Bornean traditional tattooing

From Wikipedia, the free encyclopedia
Jump to: navigation, search
"The Tattooing of a Kayan Married Woman," (c. 1896-98), photograph by William Henry Furness III. Illustration from The Home-Life of Borneo Head-Hunters (1902).

Borneo Traditional Tattooing is a hand tapping style of tattooing with two sticks, developed by some of the ancient tribes of Borneo.[1]

Borneo tattooing designs[edit]

The most common of Borneo designs are thick black tribal work, which all have different meanings.[citation needed]

Nature is the main focus when designing a Borneo Traditional Tattooing such as leaves, animals, fruits, trees and branches.[citation needed]

Men's tattoos[edit]

The Bunga Terung, which translates to the eggplant flower, is the first tattoo a Borneo male would receive. The Bunga Terung is a coming of age tattoo which marks the passage of a boy into manhood. The Bunga Terung has a spiral at the center of the eggplant flower the Tali Nyawa, which means the rope of life and is identical to the underside of a tadpole which symbolizes the beginning of a new life.[citation needed]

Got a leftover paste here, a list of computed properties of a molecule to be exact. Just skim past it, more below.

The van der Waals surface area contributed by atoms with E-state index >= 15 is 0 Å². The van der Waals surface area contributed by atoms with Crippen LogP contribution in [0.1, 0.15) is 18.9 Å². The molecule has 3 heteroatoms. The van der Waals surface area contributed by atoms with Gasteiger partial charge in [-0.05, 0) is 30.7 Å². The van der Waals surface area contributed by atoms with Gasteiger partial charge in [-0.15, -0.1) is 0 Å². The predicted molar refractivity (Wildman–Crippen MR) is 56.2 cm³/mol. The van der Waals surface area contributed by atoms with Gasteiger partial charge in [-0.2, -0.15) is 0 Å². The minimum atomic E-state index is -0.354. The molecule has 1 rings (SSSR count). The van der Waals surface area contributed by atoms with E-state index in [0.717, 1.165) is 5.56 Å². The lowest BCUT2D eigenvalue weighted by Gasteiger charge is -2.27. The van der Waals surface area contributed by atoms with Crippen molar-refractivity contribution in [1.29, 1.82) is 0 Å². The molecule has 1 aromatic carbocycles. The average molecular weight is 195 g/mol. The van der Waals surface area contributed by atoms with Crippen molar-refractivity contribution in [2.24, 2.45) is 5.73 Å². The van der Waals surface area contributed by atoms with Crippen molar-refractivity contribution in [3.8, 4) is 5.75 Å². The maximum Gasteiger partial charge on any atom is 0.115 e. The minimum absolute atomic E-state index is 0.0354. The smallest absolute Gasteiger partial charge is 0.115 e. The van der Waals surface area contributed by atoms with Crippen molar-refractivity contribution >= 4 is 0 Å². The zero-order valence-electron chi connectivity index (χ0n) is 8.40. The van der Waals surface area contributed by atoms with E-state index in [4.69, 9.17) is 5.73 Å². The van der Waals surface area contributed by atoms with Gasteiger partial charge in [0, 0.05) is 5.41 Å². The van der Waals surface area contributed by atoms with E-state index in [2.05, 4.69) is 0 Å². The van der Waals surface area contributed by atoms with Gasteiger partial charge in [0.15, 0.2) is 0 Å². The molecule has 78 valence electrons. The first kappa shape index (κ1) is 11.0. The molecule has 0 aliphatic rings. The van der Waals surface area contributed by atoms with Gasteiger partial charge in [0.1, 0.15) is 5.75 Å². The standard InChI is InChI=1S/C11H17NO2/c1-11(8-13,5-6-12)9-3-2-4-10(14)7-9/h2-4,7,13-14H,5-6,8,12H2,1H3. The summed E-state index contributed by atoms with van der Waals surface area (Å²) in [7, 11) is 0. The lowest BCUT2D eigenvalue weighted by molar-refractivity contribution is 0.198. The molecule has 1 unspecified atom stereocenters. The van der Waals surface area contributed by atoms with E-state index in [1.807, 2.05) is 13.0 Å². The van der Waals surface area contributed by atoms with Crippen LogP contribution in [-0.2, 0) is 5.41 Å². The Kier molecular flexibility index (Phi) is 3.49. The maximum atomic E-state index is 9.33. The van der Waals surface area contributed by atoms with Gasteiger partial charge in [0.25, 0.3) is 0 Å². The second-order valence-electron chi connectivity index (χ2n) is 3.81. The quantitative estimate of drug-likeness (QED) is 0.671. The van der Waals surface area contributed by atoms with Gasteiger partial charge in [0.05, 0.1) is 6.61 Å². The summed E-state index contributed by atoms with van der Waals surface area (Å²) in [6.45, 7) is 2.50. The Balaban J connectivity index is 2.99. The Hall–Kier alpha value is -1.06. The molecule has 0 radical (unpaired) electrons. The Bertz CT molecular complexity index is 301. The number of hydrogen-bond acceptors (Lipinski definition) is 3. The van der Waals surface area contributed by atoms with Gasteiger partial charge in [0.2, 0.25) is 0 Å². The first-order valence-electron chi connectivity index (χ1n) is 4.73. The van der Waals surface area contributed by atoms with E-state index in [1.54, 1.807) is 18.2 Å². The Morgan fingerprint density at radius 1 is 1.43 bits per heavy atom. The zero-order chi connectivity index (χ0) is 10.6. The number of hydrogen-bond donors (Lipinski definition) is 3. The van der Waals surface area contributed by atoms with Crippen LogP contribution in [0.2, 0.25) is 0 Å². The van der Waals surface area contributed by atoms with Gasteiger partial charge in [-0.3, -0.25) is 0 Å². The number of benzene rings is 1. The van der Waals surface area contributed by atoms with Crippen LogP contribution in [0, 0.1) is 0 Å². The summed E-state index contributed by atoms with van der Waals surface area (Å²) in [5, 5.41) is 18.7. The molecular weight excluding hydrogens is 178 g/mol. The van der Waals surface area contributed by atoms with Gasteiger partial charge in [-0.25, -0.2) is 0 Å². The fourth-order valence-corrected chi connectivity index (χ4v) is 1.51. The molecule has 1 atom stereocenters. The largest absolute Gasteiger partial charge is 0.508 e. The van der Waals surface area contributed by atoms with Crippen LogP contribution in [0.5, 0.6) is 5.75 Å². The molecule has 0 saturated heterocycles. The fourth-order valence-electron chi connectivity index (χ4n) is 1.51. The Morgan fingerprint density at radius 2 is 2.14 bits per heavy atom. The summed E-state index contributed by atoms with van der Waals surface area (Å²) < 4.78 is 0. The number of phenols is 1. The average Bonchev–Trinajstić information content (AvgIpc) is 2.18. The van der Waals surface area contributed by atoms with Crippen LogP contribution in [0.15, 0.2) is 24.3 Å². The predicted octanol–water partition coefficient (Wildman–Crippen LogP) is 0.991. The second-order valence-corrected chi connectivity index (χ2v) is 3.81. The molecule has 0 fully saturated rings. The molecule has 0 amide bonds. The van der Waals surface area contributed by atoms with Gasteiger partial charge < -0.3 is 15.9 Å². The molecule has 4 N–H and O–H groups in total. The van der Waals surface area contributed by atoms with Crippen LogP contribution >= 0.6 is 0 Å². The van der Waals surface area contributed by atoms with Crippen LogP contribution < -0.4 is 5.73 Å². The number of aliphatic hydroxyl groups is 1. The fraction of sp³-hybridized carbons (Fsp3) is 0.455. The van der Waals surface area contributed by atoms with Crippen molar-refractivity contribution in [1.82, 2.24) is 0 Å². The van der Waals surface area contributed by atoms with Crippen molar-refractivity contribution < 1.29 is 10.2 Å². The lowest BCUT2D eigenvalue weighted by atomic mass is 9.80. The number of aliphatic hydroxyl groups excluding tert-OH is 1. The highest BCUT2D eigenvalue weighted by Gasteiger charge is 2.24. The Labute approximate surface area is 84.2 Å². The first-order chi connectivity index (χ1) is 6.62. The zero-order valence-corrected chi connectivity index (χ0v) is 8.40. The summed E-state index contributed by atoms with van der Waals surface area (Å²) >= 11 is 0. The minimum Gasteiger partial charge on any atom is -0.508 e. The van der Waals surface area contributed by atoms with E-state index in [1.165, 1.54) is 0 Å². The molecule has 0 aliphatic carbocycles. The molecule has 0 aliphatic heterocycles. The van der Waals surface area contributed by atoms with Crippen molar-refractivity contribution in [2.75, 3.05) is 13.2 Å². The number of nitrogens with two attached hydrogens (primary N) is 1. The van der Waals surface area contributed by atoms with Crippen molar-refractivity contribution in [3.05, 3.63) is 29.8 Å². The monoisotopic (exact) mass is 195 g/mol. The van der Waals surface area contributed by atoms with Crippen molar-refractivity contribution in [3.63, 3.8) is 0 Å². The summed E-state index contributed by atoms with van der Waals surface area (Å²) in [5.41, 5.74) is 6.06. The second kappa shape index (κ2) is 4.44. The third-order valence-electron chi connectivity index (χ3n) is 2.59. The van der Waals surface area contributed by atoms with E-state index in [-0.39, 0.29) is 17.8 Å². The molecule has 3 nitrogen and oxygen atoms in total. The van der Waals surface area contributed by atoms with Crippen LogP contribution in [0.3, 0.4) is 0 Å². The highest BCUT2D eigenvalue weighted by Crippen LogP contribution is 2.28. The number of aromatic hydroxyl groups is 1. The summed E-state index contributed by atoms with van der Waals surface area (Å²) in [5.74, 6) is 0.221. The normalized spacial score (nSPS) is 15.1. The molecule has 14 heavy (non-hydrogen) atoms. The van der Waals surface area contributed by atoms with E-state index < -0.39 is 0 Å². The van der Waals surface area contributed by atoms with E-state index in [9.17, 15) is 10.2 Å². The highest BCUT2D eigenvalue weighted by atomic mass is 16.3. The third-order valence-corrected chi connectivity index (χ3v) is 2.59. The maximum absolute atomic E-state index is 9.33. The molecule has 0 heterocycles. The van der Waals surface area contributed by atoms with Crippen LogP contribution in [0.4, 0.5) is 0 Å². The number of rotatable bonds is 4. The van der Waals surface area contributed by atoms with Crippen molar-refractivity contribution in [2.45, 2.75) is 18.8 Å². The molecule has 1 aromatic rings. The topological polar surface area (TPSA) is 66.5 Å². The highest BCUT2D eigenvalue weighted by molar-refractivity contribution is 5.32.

All the tattoos, following the eggplant flower, are like a diary. A young male would go out on his own to find knowledge and from each place he went to he would get one tattoo to mark not only where he is from but also where he has been. From each place the tattoos have different styles so the regional differences in his tattoos would tell the story of his journeys in life.[citation needed]

Borneo tattoos do not just mark physical journeys. Some represent big life events, such as fathering children etc. For example there is a tattoo a man can have done on his hand called the Entegulun. You can only have this if you have taken heads. Some tattoos can be for protection, for example the tattoos on the throat (Ukir Rekong) are meant to give strength to the skin on the throat, to stop the bearer's enemies from being able to sever the bearer's head.[citation needed]

Borneo tattooing today[edit]

Many of the designs no longer exist. In the 1950s and 1960s many people in Borneo converted to Christianity and a lot of the traditional tattooing stopped. The tattooing and designs almost died away. About 10 years ago there was a resurgence when a lot of journalists and researchers came and asked questions about the old ways. This caused a lot of the younger people to look back and now many of them are getting these traditional tattoos done again.[citation needed]

References[edit]

External links[edit]